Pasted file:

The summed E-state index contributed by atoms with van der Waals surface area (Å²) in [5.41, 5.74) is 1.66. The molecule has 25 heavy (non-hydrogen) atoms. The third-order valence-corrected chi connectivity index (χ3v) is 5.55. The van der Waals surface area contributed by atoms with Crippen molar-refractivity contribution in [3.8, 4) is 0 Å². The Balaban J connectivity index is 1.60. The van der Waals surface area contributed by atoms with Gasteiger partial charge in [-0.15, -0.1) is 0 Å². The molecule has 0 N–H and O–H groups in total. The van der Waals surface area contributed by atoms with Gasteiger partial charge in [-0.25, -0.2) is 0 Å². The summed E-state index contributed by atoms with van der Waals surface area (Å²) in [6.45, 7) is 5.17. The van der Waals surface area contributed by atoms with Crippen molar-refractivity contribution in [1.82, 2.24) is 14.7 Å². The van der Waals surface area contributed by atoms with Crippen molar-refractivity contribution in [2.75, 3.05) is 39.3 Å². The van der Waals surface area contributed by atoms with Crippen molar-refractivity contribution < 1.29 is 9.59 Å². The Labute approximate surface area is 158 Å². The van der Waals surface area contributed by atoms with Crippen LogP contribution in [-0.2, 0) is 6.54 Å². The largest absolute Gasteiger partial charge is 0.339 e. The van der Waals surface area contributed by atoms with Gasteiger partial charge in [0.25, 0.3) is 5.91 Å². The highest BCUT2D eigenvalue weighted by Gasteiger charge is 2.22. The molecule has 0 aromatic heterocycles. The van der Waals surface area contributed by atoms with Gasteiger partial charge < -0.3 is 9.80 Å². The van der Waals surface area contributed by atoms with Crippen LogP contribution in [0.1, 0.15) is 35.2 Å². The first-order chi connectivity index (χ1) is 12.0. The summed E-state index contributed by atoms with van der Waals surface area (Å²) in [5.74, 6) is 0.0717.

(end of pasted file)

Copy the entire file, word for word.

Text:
The summed E-state index contributed by atoms with van der Waals surface area (Å²) in [5.41, 5.74) is 1.66. The molecule has 25 heavy (non-hydrogen) atoms. The third-order valence-corrected chi connectivity index (χ3v) is 5.55. The van der Waals surface area contributed by atoms with Crippen molar-refractivity contribution in [3.8, 4) is 0 Å². The Balaban J connectivity index is 1.60. The van der Waals surface area contributed by atoms with Gasteiger partial charge in [-0.15, -0.1) is 0 Å². The molecule has 0 N–H and O–H groups in total. The van der Waals surface area contributed by atoms with Gasteiger partial charge in [-0.25, -0.2) is 0 Å². The summed E-state index contributed by atoms with van der Waals surface area (Å²) in [6.45, 7) is 5.17. The van der Waals surface area contributed by atoms with Crippen molar-refractivity contribution in [1.82, 2.24) is 14.7 Å². The van der Waals surface area contributed by atoms with Crippen molar-refractivity contribution in [2.75, 3.05) is 39.3 Å². The van der Waals surface area contributed by atoms with Crippen molar-refractivity contribution < 1.29 is 9.59 Å². The Labute approximate surface area is 158 Å². The van der Waals surface area contributed by atoms with Crippen LogP contribution in [-0.2, 0) is 6.54 Å². The largest absolute Gasteiger partial charge is 0.339 e. The van der Waals surface area contributed by atoms with Gasteiger partial charge in [0.25, 0.3) is 5.91 Å². The highest BCUT2D eigenvalue weighted by Gasteiger charge is 2.22. The molecule has 0 aromatic heterocycles. The van der Waals surface area contributed by atoms with Gasteiger partial charge < -0.3 is 9.80 Å². The van der Waals surface area contributed by atoms with Crippen LogP contribution in [0.1, 0.15) is 35.2 Å². The first-order chi connectivity index (χ1) is 12.0. The summed E-state index contributed by atoms with van der Waals surface area (Å²) in [5.74, 6) is 0.0717.